Chloe Malcolm, aged 25, tends to a new lamb as she has been appointed as manager of one of Scotlands biggest upland farming operations….
The long-anticipated launch of Richard Sidgwick’s book ‘Clanship to Capitalism: a history of the Estates of Lochaber from 1745’ last Thursday, 29th November.
Invited guests – including representatives of JAHAMA Highland Estates – gathered at the Lime Tree Gallery in Fort William to hear Professor Hugh Cheape of the School of Celtic and Scottish Studies at Edinburgh University and Sabhal Mor Osaig provide a thoughtful and informed critique of the work.
He suggested that the author’s lifelong connection with land management in the area had enabled him to see beyond some of the constraints of historical tradition and offer a view which is essential reading to those interested in the history of rural Lochaber.
The book, which is published as a limited edition of 250 copies, is bound in claret coloured linen with a clip case and gilt lettering. It contains more than 250 illustrations, many from private sources which have not been available to the public, and the text is accompanied by a series of bespoke maps providing details of the ownership of the land throughout the past 270 years.
After a false start at university with the intention of following a career in the brewing industry, the author began his training as an articled pupil in The West Highland Estates Office, Fort William, in 1966.
He qualified as a chartered land agent and chartered surveyor in 1969 and then completed a post-graduate degree in agricultural finance and capital investment at Reading University the following year. In 1970, he was appointed a senior assistant land agent with Humber and Flint, a London-based firm, working mostly in the home counties and East Anglia. In 1974, rather than remain as a London-based practitioner until the end of his career, he and his wife returned to the Highlands and he became a partner in the firm with which he had originally trained.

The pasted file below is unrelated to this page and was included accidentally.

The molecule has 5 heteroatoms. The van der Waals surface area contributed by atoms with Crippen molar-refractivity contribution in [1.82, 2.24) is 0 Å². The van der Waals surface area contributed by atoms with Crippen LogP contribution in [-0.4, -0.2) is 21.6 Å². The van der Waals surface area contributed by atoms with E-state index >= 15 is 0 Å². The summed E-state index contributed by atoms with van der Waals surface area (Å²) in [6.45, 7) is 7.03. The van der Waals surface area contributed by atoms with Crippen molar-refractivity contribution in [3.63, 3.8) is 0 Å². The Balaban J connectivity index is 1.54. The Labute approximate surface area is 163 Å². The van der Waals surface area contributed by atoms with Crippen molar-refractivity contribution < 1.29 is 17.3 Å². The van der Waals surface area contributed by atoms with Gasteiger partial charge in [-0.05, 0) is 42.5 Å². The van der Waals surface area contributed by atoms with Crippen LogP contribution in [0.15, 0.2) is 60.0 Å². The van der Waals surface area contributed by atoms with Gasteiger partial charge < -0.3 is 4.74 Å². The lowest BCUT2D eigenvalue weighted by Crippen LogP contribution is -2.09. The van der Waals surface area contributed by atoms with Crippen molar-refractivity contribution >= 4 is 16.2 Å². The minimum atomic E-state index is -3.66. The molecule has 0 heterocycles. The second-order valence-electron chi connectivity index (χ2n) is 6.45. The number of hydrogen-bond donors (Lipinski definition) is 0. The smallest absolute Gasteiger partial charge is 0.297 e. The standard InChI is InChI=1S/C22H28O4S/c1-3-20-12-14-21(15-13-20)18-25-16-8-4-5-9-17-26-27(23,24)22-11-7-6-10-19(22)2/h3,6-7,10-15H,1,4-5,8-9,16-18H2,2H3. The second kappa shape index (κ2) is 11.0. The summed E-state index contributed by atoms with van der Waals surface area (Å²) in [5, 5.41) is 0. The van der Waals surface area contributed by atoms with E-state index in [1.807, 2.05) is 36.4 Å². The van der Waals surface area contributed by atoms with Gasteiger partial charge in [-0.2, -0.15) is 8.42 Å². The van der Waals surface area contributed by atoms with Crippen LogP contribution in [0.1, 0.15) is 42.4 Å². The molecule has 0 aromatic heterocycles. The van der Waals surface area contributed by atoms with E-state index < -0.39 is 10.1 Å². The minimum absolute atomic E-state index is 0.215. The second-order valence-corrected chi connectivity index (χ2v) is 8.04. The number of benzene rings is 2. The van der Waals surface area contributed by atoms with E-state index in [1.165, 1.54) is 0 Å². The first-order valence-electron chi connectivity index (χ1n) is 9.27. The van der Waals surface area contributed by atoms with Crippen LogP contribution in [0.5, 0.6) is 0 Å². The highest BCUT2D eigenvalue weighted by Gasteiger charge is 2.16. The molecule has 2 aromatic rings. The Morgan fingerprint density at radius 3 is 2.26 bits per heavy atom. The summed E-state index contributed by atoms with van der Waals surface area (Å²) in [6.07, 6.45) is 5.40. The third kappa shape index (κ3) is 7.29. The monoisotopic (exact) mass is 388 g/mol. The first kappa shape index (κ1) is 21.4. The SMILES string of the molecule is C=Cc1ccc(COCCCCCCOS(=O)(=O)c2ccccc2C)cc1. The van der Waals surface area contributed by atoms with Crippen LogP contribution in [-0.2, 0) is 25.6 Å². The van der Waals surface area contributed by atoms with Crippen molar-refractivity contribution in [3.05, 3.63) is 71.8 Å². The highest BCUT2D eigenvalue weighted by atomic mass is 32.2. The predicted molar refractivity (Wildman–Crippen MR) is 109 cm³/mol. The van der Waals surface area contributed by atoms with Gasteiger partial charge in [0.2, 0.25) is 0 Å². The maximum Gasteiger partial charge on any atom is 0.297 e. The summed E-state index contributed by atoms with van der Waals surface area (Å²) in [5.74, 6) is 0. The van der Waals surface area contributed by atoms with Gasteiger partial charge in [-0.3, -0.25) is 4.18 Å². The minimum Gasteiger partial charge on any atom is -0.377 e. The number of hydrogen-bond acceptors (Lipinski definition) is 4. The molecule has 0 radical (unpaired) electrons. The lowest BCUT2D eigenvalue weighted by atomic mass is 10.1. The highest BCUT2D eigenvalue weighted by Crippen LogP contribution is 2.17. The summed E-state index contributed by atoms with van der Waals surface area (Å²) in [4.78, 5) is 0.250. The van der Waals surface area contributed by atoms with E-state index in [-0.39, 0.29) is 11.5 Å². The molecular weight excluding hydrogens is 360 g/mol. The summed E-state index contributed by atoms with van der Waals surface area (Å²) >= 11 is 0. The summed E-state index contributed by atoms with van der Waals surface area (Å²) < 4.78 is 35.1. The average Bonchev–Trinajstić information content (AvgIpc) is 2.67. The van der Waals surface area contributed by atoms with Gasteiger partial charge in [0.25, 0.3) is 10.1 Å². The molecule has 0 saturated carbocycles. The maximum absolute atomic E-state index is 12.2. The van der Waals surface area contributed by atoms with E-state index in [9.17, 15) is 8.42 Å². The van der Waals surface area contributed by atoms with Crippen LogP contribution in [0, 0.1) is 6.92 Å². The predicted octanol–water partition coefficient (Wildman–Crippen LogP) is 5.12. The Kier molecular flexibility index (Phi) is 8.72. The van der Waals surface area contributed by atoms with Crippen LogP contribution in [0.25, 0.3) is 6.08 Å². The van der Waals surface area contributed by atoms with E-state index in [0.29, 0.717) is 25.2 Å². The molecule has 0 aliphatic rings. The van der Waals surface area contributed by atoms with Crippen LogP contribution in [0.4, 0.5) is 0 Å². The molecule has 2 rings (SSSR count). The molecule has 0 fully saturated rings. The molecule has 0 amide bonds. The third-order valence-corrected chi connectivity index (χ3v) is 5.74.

During this period, he served for two terms on the Red Deer Commission Regional Advisory Committee and the steering committee which established the Association of Deer Management Groups.
He was appointed a Deputy Lieutenant in 1991 and served as a JP for nearly 20 years and an honorary sheriff for 10.
The firm had managed the estates owned by the Camerons of Locheil since its establishment in 1953 and later took responsibility for the 135,000-acre property belonging to successive owners of the land acquired by The British Aluminium Co.
In addition, 16 large estates, including Ardgour, the only other property in Lochaber to remain in the hands of its hereditary owners, retained its services. Further afield, it acted for four successive owners of Glenfeshie at a watershed moment in its history and regularly accepted commissions outwith its home territory of Lochaber.
West Highland Estates Office amalgamated with Bidwells in June 2000 and the author remained as a divisional partner until his retirement due to ill health two years later, aged 59.
Since then, he has been retained in a number of capacities where his lifelong experience of rural affairs in the Highlands has been of value.
This article originally appeared in the Lochaber Times on Thursday 8th December 2018.
Remaining copies may be available from the author, who can be contacted by email at firstname.lastname@example.org or telephone on 01397 712208.
Richard very kindly provided the content to JAHAMA Highland Estates for the History of each our Estates. You can read this on our History pages, here.